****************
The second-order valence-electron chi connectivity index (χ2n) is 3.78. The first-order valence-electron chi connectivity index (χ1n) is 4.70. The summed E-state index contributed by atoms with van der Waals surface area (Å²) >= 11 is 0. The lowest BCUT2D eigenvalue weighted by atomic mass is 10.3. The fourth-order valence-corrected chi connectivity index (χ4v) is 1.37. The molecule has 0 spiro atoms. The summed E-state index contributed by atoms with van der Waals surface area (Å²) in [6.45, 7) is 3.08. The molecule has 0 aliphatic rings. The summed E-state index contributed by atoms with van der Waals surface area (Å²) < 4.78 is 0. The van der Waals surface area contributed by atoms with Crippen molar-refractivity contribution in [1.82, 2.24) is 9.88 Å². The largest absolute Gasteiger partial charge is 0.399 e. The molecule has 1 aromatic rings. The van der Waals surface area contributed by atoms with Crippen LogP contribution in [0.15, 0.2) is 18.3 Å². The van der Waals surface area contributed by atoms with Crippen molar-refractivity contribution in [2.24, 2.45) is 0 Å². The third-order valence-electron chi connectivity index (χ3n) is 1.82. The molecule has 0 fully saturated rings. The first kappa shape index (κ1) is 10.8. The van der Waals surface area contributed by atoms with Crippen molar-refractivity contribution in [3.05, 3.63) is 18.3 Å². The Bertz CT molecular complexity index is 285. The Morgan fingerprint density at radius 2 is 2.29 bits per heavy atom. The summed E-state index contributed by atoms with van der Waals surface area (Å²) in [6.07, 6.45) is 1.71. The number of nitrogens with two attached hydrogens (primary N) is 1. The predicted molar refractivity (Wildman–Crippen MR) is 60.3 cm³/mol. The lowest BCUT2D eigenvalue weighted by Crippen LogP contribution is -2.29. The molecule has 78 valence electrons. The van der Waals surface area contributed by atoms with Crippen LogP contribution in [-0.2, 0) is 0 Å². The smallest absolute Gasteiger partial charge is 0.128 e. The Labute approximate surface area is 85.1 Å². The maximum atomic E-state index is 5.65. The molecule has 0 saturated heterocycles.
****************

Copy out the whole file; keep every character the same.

The second-order valence-electron chi connectivity index (χ2n) is 3.78. The first-order valence-electron chi connectivity index (χ1n) is 4.70. The summed E-state index contributed by atoms with van der Waals surface area (Å²) >= 11 is 0. The lowest BCUT2D eigenvalue weighted by atomic mass is 10.3. The fourth-order valence-corrected chi connectivity index (χ4v) is 1.37. The molecule has 0 spiro atoms. The summed E-state index contributed by atoms with van der Waals surface area (Å²) in [6.45, 7) is 3.08. The molecule has 0 aliphatic rings. The summed E-state index contributed by atoms with van der Waals surface area (Å²) < 4.78 is 0. The van der Waals surface area contributed by atoms with Crippen molar-refractivity contribution in [1.82, 2.24) is 9.88 Å². The largest absolute Gasteiger partial charge is 0.399 e. The molecule has 1 aromatic rings. The van der Waals surface area contributed by atoms with Crippen LogP contribution in [0.15, 0.2) is 18.3 Å². The van der Waals surface area contributed by atoms with Crippen molar-refractivity contribution in [2.24, 2.45) is 0 Å². The third-order valence-electron chi connectivity index (χ3n) is 1.82. The molecule has 0 fully saturated rings. The first kappa shape index (κ1) is 10.8. The van der Waals surface area contributed by atoms with Crippen molar-refractivity contribution in [3.05, 3.63) is 18.3 Å². The Bertz CT molecular complexity index is 285. The Morgan fingerprint density at radius 2 is 2.29 bits per heavy atom. The summed E-state index contributed by atoms with van der Waals surface area (Å²) in [6.07, 6.45) is 1.71. The number of nitrogens with two attached hydrogens (primary N) is 1. The predicted molar refractivity (Wildman–Crippen MR) is 60.3 cm³/mol. The lowest BCUT2D eigenvalue weighted by Crippen LogP contribution is -2.29. The molecule has 78 valence electrons. The van der Waals surface area contributed by atoms with Crippen LogP contribution in [-0.2, 0) is 0 Å². The smallest absolute Gasteiger partial charge is 0.128 e. The Labute approximate surface area is 85.1 Å². The maximum atomic E-state index is 5.65. The molecule has 0 saturated heterocycles.